Sunday, May 3, 2020

A Spiritual Pandemic

Dr. Victoria Moots

A pandemic is classified as a global outbreak of a disease and usually starts out locally as an epidemic and then spreads worldwide.  Most viral pandemics are caused by the influenza virus which mutates in character from year to year.  One of the deadliest ones was the Spanish flu of 1918 which killed between 20 to 50 million people. The swine flu (H1N1) was a new strain of that virus and killed approximately 700 million to 1.4 billion people worldwide.  The regular seasonal flu kills between 290 to 650 thousand per year.  The coronavirus (COVID-19) was declared a pandemic on March 12, 2020 and the final devastation of it is yet to be determined.

Viruses such as the influenza virus spread rapidly because they are so contagious, meaning that they can be easily spread from person to person.  When an infected person coughs or sneezes, the virus containing droplets are scattered out into the air.  This is more readily spread when people are in close proximity (within six feet) or when they touch each other.

The Bible contains good information in the Old Testament regarding preventing the spread of disease.  The priests who ministered in the tabernacle in the wilderness were required to wash their hands in the brazen laver after offering sacrifices prior to entering the tabernacle.  Anyone with a draining sore or bloody issue was considered unclean and had to keep themselves separated from the rest of the people.  More specifically, regarding an infectious disease, let us examine the regulations for leprosy, which was a major health concern in those days.  Leviticus 13 describes how to diagnose an active case of leprosy.  If a person met the criteria, he was considered “utterly unclean.”  V. 45 tells us he was to put a covering upon his upper lip, which would be like a modern-day face mask.  V. 46 states, “…he is unclean: he shall dwell alone; without [outside] the camp shall his habitation be.”  In other words, he was to be quarantined, away from everyone else.  This was, of course, to prevent the spread of the disease to other people.

Healthcare professionals are following similar guidelines today to limit diseases.  Regarding the spread of COVID-19 we are also limiting the gathering of large groups of people together and avoiding personal contact as much as possible.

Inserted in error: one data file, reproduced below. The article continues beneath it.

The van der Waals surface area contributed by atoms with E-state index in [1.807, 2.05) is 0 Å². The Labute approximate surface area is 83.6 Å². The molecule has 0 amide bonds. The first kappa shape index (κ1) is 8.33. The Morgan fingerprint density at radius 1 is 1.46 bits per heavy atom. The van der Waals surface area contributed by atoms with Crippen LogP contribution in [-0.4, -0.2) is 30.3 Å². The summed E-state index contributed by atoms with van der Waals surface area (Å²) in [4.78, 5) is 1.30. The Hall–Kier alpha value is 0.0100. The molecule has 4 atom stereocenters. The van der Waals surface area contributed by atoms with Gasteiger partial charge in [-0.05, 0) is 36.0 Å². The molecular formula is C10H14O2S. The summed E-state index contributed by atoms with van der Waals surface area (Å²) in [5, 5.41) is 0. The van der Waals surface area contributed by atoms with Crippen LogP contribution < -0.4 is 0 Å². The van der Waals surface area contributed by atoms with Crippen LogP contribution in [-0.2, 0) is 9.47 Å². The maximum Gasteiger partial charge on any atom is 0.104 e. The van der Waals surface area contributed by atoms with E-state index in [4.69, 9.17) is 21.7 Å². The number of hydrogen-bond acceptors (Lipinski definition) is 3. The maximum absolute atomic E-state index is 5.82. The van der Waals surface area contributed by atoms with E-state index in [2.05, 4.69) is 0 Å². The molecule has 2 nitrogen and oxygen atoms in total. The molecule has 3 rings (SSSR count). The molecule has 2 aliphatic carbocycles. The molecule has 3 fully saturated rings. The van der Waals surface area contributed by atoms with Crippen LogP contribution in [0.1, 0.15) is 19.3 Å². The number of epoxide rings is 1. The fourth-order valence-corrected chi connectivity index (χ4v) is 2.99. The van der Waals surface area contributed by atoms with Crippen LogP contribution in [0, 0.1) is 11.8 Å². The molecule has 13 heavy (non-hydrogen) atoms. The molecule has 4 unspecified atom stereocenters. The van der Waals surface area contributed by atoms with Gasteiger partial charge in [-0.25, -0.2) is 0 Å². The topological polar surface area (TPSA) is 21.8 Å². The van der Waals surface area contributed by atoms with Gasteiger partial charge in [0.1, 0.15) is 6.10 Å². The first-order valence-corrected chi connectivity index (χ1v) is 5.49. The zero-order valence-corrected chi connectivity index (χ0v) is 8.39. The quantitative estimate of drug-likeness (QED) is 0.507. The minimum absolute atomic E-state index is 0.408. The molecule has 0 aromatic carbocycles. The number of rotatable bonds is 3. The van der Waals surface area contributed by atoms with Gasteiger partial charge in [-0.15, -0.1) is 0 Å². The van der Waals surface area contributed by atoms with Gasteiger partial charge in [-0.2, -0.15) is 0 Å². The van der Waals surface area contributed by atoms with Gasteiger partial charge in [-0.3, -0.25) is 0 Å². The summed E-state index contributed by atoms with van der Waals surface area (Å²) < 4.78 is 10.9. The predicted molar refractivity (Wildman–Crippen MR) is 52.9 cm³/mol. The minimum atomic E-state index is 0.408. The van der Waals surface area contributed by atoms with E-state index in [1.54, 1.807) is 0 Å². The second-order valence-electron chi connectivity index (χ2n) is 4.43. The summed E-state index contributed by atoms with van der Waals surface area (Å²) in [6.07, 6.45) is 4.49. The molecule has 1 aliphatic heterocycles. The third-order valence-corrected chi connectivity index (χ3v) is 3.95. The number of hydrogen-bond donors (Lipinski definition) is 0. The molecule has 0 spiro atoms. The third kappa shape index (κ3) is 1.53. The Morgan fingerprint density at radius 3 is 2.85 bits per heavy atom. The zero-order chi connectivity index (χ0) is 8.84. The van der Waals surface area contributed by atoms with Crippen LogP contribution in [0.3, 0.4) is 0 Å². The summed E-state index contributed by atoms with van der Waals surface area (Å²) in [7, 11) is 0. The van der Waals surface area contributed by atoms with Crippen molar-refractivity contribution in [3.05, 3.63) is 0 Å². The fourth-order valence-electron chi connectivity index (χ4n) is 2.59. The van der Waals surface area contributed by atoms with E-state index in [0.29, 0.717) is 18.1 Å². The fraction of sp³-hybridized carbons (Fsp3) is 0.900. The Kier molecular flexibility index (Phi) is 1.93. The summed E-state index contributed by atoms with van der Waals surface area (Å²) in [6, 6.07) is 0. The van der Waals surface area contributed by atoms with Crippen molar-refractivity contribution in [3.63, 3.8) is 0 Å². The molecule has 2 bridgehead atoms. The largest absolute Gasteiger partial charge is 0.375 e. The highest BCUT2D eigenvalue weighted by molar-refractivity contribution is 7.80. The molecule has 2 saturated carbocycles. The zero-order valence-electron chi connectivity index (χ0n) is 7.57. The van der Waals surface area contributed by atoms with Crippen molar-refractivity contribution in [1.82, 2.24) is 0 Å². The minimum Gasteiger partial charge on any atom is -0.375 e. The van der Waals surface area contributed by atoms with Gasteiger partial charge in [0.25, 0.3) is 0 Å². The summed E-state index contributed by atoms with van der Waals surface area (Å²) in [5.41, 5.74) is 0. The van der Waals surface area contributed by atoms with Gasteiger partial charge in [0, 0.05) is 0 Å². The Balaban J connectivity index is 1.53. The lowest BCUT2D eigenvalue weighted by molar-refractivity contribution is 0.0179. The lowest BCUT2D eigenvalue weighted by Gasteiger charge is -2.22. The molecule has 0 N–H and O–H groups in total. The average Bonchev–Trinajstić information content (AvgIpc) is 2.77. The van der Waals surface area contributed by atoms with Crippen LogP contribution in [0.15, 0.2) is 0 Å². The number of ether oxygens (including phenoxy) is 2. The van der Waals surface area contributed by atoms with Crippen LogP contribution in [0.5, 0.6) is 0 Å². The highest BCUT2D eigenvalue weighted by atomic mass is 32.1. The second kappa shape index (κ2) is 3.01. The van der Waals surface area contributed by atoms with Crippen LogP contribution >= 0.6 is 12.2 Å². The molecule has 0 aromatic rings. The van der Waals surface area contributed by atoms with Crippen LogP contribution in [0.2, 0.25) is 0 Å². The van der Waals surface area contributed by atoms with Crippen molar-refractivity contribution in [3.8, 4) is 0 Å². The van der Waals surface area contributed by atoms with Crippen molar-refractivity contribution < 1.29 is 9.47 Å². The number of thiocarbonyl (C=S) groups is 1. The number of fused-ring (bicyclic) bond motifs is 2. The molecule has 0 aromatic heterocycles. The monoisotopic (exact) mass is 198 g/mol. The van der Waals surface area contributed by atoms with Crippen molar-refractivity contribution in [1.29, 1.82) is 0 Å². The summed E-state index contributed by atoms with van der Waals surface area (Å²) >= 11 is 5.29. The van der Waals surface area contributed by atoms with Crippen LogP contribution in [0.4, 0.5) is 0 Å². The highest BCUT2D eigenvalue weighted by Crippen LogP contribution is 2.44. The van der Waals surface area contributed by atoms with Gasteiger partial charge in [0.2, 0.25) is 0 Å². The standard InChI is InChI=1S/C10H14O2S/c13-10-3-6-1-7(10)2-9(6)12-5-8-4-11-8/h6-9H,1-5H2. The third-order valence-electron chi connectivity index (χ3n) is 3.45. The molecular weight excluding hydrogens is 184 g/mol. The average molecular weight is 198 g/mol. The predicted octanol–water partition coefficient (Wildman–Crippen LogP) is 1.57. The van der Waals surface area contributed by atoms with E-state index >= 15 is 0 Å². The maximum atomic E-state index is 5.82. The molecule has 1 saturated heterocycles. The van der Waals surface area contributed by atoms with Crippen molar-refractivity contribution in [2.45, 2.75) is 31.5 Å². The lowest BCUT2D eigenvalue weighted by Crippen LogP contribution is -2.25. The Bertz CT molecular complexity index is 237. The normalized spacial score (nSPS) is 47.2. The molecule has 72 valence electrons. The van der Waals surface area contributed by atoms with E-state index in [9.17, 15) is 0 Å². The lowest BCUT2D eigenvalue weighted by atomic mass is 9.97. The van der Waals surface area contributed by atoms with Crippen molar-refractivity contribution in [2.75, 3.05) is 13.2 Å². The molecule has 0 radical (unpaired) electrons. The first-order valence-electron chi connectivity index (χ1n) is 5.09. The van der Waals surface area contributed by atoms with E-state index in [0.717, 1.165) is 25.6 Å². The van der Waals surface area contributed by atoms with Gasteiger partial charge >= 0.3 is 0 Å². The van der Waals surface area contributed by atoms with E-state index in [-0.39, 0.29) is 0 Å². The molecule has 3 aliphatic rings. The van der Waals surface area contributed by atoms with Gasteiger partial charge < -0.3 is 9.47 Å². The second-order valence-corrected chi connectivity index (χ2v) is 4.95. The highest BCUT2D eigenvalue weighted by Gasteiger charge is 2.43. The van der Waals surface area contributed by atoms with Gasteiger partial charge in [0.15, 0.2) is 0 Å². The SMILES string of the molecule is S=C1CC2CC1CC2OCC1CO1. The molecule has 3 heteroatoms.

But what if we wanted to spread something that was good? In that case we would do the opposite.  After Jesus’ resurrection, just before he ascended back to heaven, he commanded his disciples, “Go ye into all the world, and preach the gospel to every creature” (Mark 16:15).  They had become personally infected with the good news of the resurrection through close contact with Jesus himself and now they were told to start spreading it around the world, infecting others.  They were to do this by preaching, or spreading the gospel with their mouth, which contained the contagious droplets of the new Christianity virus.

Like any other pandemic, it started out locally as an epidemic and then became worldwide.  We see this when Jesus told his followers in Acts 1:8 “…ye shall be witnesses unto me both in Jerusalem [locally], and in all Judea [regionally], and in Samaria, and unto the uttermost part of the earth [worldwide].”  The pandemic of Christianity began initially with the twelve disciples and a few women then increased to 120 who were gathered together in the upper room in Jerusalem on the Day of Pentecost when the Holy Spirit was poured out.  But we also read that more than 500 people had been in contact with Jesus at one time following his resurrection (I Cor. 15:6).  These also had the potential to become infected and spread the virus.  However, the 120 in Jerusalem exposed an even bigger crowd of people, for we read in Acts 2 that a large multitude heard them speak and about 3,000 of them became infected and believed.  After that, “…the Lord added to the church daily…” (v. 47), those that were being saved, and the infection continued to spread by person to person contact.

A virus is spread by the droplets of water that come out of the mouth of an infected person.  The aerosol of those Christians was the Word of God, the gospel of Jesus Christ and still has the power to infect anyone who is exposed to it, even today.